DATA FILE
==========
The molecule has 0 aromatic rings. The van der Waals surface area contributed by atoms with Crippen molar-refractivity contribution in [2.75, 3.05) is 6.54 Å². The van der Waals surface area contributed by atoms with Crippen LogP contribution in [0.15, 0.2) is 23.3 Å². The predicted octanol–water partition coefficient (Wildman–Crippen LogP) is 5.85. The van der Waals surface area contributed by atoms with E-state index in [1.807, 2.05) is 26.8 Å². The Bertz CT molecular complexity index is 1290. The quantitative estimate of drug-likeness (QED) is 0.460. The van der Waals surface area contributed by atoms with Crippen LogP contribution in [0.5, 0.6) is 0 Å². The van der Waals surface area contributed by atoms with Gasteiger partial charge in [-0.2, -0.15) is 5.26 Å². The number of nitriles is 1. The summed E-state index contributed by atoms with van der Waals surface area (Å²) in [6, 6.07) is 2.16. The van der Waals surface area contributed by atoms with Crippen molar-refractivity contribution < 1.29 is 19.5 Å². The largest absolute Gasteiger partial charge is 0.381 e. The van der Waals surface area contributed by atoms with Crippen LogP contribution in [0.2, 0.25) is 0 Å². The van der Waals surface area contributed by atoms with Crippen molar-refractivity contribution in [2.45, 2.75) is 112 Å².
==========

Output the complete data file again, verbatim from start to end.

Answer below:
The molecule has 0 aromatic rings. The van der Waals surface area contributed by atoms with Crippen molar-refractivity contribution in [2.75, 3.05) is 6.54 Å². The van der Waals surface area contributed by atoms with Crippen LogP contribution in [0.15, 0.2) is 23.3 Å². The predicted octanol–water partition coefficient (Wildman–Crippen LogP) is 5.85. The van der Waals surface area contributed by atoms with E-state index in [1.807, 2.05) is 26.8 Å². The Bertz CT molecular complexity index is 1290. The quantitative estimate of drug-likeness (QED) is 0.460. The van der Waals surface area contributed by atoms with Crippen LogP contribution in [0.5, 0.6) is 0 Å². The van der Waals surface area contributed by atoms with Gasteiger partial charge in [-0.2, -0.15) is 5.26 Å². The number of nitriles is 1. The summed E-state index contributed by atoms with van der Waals surface area (Å²) in [6, 6.07) is 2.16. The van der Waals surface area contributed by atoms with Crippen molar-refractivity contribution < 1.29 is 19.5 Å². The largest absolute Gasteiger partial charge is 0.381 e. The van der Waals surface area contributed by atoms with Crippen LogP contribution in [0.2, 0.25) is 0 Å². The van der Waals surface area contributed by atoms with Crippen molar-refractivity contribution in [2.45, 2.75) is 112 Å².